Reverse String Program

Reverse String program

  Machine Learning in Python

Summary : A simple program in Python to reverse a string. We will learn more about Strings in python and how to manipulate them.

Very much like how you can put an integer in a variable, you can also put strings in a variable. Just like how we divide or multiply numbers, we can also manipulate a string, like concatenate or split strings, find out the length of a string etc. 

Program Logic

In this program, we will reverse a string, not literally reverse it, but reverse the words. For example “United States of America” should be reversed as “America of States United” . We are reversing the order of the words in the string.

Source code :

user_input = input ( "Enter a string to reverse - ")
user_input = user_input.split ( " ")

user_output = ""
str_len = len(user_input)

while ( str_len >= 1 ):
    user_output = user_output + " " + user_input[str_len - 1]
    str_len = str_len - 1
print ( user_output)

Syntax Explanation

String split

The first thing we have to do is to get the input string from the user and split it into its constituent words. In order to do that, we can use the standard python string function – split().

user_input = input ( "Enter a string to reverse - ")
user_input = user_input.split ( " ") 

This is the first time we are using a Class function, rather than a standalone function. For example, we have used the input () function or the print () function in a standalone way – meaning, we just specify the function along with its required parameters. In the case of split function, we are using it as a function of the string user_input. That is why, we are using the . ( dot ) operator. This is easy to understand if you have Object Oriented programming background like C++ or Java or Javascript. If you don’t have that experience that’s fine too – Just understand that the split function is used in the context of a string.

So, when you write

user_input = input ( "Enter a string to reverse - ") 

user_input is not just a variable. It also has certain properties associated with it.You can better understand this when we do the following.

i = 100
print ( "i is a variable of type ", type(i))
name = "Ajay"
print ( "name is a variable of type ", type(name))
i is a variable of type  <class 'int'> 
name is a variable of type  <class 'str' 

So, depending on the value that is assigned to a variable, the type of variable is dynamically determined by python at run-time. And depending on the value assigned to the variable, python associates certain properties and methods to it. Think of these as capabilities associated with the variable. These methods can be accessed via the dot (.) operator. Without understanding object oriented python, this is how far we can go in understanding these methods. Nothing to worry though – this does not affect our understanding of Data Science of Machine Learning.

The method split() takes in an input parameter – a character or string based on which we can do the split. In our case, we want to split the sentence into its words. So, the split criteria is a blank character.

We can understand this better if we print the resultant splits.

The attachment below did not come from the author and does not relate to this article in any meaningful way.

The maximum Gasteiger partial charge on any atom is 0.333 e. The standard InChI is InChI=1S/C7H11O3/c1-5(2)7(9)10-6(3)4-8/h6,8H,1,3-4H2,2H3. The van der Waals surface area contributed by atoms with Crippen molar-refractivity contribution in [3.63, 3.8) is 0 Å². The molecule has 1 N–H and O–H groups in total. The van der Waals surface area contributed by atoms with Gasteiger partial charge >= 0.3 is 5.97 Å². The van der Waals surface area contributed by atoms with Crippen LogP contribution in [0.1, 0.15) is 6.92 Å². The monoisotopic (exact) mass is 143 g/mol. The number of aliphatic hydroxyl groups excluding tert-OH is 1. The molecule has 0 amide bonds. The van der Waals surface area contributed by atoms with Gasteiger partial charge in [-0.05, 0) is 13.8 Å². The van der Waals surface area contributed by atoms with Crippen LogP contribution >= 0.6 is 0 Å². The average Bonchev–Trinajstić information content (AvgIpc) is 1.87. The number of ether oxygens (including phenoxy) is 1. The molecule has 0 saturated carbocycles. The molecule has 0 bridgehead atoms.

user_input = user_input.split ( " ") 
print ( user_input )
['united', 'states', 'of', 'america'] 

The variable user_input now stores the words of the string that the user has input in a list. We will learn more about lists later, when we learn data structures in python. But for now, think of a list as a variable that holds a bunch of values, not just one ( like a typical variable does ).

Now, that we have done the split, we need to reverse the order of these words and re-form the string again.

This is where indexing helps.  

List Index

We know that a list is a variable that holds a bunch of values. For example, in our case the list user_input holds a list of all the words from the string. Can we get each of these words separately ? Yes, we can – that is where an index comes in.

Initially, user_input variable was pointing to a string.

After the split, the same variable is not pointing to a list.

And each word of the list can be access individually.

To access the individual elements of a list, you use square brackets. So, user_input[0] would point to the first word – “United” and user_input[1] to “States” and so on. In python indexing starts at 0, not at 1 ( Like C or java ).  

String or List Length

The length of a string can be found using the standard python function len () . Similarly, the length of a list can be found using the same len() function. Why do we need to do that in this case ? We want to reverse the words in the string right ? First we have split up the string into its words. Now, we need to join them in reverse order – meaning, we have to start from the last word. But, how do we find out how many words are there in the list ? That is where the len() function is helpful.

str_len = len(user_input) 

String Concatenation

Now, we have to start rebuilding the string in reverse order – starting with the last word.

while ( str_len >= 1 ):    
    user_output = user_output + " " + user_input[str_len - 1]    
    str_len = str_len - 1 

This logic should sound simple. We are using the indexing capability of list to extract all the words from the end and concatenating to the blank string user_output until we hit the first word in the list.

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